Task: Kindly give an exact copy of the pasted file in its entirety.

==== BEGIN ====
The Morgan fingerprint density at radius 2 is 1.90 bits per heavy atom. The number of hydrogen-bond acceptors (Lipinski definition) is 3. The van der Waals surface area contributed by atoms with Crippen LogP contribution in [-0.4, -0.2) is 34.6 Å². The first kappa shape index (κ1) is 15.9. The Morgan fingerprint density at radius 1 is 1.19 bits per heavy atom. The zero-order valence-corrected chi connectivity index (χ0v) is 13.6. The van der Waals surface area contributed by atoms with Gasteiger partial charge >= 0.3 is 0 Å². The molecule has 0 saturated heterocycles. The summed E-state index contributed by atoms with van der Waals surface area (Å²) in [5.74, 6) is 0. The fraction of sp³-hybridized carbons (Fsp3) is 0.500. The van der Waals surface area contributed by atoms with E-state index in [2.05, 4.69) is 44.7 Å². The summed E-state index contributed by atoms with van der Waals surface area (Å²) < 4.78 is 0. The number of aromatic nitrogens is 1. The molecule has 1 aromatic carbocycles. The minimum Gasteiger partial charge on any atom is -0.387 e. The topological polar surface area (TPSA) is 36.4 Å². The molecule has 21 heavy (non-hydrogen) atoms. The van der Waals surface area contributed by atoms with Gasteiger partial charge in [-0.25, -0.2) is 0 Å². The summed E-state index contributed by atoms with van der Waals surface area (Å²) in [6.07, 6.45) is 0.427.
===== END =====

The Morgan fingerprint density at radius 2 is 1.90 bits per heavy atom. The number of hydrogen-bond acceptors (Lipinski definition) is 3. The van der Waals surface area contributed by atoms with Crippen LogP contribution in [-0.4, -0.2) is 34.6 Å². The first kappa shape index (κ1) is 15.9. The Morgan fingerprint density at radius 1 is 1.19 bits per heavy atom. The zero-order valence-corrected chi connectivity index (χ0v) is 13.6. The van der Waals surface area contributed by atoms with Gasteiger partial charge >= 0.3 is 0 Å². The molecule has 0 saturated heterocycles. The summed E-state index contributed by atoms with van der Waals surface area (Å²) in [5.74, 6) is 0. The fraction of sp³-hybridized carbons (Fsp3) is 0.500. The van der Waals surface area contributed by atoms with E-state index in [2.05, 4.69) is 44.7 Å². The summed E-state index contributed by atoms with van der Waals surface area (Å²) < 4.78 is 0. The number of aromatic nitrogens is 1. The molecule has 1 aromatic carbocycles. The minimum Gasteiger partial charge on any atom is -0.387 e. The topological polar surface area (TPSA) is 36.4 Å². The molecule has 21 heavy (non-hydrogen) atoms. The van der Waals surface area contributed by atoms with Gasteiger partial charge in [-0.25, -0.2) is 0 Å². The summed E-state index contributed by atoms with van der Waals surface area (Å²) in [6.07, 6.45) is 0.427.